Notice how inefficient the dining philosophers monitor is because a broadcast signal with notifyAll() must be sent whenever any philosopher puts down its forks due to Java's lack of named condition variables.

    A Starvation-Free Dining Philosophers Monitor.

    The Dining Philosophers Driver.

Since there are no named condition variables, another technique must be used to prevent starvation in the database readers and writers. The arrival times of readers forced to wait because of a waiting writer is maintained. When the waiting writer enters and then exits the database, all waiting readers that arrived before the time the writer just exiting finished writing are allowed to read the database.

    A Starvation-Free Readers and Writers Monitor.

    The Readers and Writers Driver.

As mentioned, Java does not have semaphores. Here is how they are implemented in the Synchronization package in the lib directory.

    Base Semaphore Class.

    An Exception.

    Binary Semaphore Monitor.

    Counting Semaphore Monitor.

A binary semaphore can be implemented in other ways than the above, for example. Compare and contrast the two implementations. Which do you prefer?

A lock acts like a binary semaphore except only the locking thread can unlock the lock.

    Lock Example.

It is possible to use an object somewhat like a condition variable in a Java monitor. We can pull the code for the elements and spaces semaphores of the bounded buffer semaphore version into the bounded buffer implementation. The resulting bounded buffer can be used with multiple producer and multiple consumer threads.

    Multiple Producer and Consumer Bounded Buffer.

    The Producers and Consumers Driver.

A notification technique can be used to avoid waking up all the philosopher threads with a notifyAll(). An array of notification objects, convey, is used, one for each philosopher. If the forks are not available when the philosopher gets hungry, it waits inside its notification object for a notify().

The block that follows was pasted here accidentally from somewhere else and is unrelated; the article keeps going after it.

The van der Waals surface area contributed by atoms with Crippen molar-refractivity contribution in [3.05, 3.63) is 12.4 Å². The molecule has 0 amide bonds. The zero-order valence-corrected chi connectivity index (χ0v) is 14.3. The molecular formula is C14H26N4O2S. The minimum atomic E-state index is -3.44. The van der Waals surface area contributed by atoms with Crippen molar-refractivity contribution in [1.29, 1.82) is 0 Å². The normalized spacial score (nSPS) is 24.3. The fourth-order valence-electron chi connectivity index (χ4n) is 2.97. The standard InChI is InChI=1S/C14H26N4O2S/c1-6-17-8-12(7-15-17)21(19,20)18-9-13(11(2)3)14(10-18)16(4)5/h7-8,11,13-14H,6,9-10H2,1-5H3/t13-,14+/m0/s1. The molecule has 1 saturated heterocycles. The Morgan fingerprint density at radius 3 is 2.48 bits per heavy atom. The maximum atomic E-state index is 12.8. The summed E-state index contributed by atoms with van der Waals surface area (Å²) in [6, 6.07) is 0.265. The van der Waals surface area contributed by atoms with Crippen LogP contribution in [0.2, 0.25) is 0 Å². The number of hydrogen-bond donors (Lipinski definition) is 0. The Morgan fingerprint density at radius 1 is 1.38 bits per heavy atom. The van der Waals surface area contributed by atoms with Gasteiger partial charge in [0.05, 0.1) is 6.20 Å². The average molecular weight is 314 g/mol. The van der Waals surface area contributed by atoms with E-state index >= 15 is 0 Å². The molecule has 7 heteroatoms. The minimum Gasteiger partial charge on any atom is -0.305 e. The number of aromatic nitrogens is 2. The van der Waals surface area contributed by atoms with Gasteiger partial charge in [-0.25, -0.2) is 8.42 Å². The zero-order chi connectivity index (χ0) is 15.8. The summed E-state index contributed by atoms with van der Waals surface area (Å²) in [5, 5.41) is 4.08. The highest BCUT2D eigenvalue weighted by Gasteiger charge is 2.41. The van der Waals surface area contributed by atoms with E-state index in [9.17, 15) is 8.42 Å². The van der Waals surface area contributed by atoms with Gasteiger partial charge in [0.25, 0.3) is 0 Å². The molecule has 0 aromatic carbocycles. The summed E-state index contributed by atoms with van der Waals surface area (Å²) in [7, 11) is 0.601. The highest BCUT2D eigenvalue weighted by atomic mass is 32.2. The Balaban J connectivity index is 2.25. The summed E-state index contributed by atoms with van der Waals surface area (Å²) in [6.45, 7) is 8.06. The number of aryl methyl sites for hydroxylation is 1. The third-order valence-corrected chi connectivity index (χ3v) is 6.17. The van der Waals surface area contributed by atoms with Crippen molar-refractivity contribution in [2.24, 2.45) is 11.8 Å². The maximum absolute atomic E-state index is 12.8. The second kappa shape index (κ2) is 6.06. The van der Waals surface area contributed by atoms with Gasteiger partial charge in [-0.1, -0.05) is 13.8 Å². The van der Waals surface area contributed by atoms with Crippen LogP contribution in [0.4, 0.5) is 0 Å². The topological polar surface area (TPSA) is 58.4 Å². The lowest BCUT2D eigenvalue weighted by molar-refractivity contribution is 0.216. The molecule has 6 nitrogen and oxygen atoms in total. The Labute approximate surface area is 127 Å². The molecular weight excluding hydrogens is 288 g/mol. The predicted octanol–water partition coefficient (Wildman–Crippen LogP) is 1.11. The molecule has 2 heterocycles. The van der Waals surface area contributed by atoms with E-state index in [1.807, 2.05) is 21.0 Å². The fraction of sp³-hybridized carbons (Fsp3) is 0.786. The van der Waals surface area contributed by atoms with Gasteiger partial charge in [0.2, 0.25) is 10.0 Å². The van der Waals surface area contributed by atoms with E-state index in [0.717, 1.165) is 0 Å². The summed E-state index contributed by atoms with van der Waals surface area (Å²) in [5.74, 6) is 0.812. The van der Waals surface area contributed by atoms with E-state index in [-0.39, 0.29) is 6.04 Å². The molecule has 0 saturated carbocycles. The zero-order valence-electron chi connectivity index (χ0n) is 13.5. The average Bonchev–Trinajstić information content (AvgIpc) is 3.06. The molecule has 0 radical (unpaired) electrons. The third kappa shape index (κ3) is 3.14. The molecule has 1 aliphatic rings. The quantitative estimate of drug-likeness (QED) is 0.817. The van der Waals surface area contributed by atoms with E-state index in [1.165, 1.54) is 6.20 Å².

Dining Philosophers Notification.

    The Dining Philosophers Driver.

The following implements a starvation-free synchronization algorithm for the readers and writers with a notification object for each thread to wait inside until it can access the database.

    Readers and Writers Notification.

    The Readers and Writers Driver.

In contrast to named condition variables, it is not possible with this notification technique to wait in the middle of a monitor service method for a signal and then continue executing inside the monitor service method at that point after receiving the signal. The signaled thread has to reenter the monitor via a service method.

A skeleton class for implementing named condition variables (exercise for the reader):

    Named Condition Variable.

Here is the code for the XtangoAnimator Class.

Laboratory Exercises

  1. Write a Java monitor for the baboons crossing a canyon (unisex bathroom) that is fair, that is, prevents starvation.
  2. Printing W, X, Y, and Z
  3. Cigarette Smokers
  4. Write a Java monitor for the single sleeping barber. Then modify it for multiple sleeping barbers.
  5. Baboons without Starvation
  6. Multirider Bumper Cars
  7. Santa, Reindeer, and Elves
  8. Enhance the XtangoAnimator class so that there are commands for rotation, GIF image icons, grouping icons, lines with arrow heads, hiding, and unhiding icons.
  9. Find all remaining race conditions, if any, in the XtangoAnimator class.

Last modified 30 December 1997.

© 1997 Stephen J. Hartley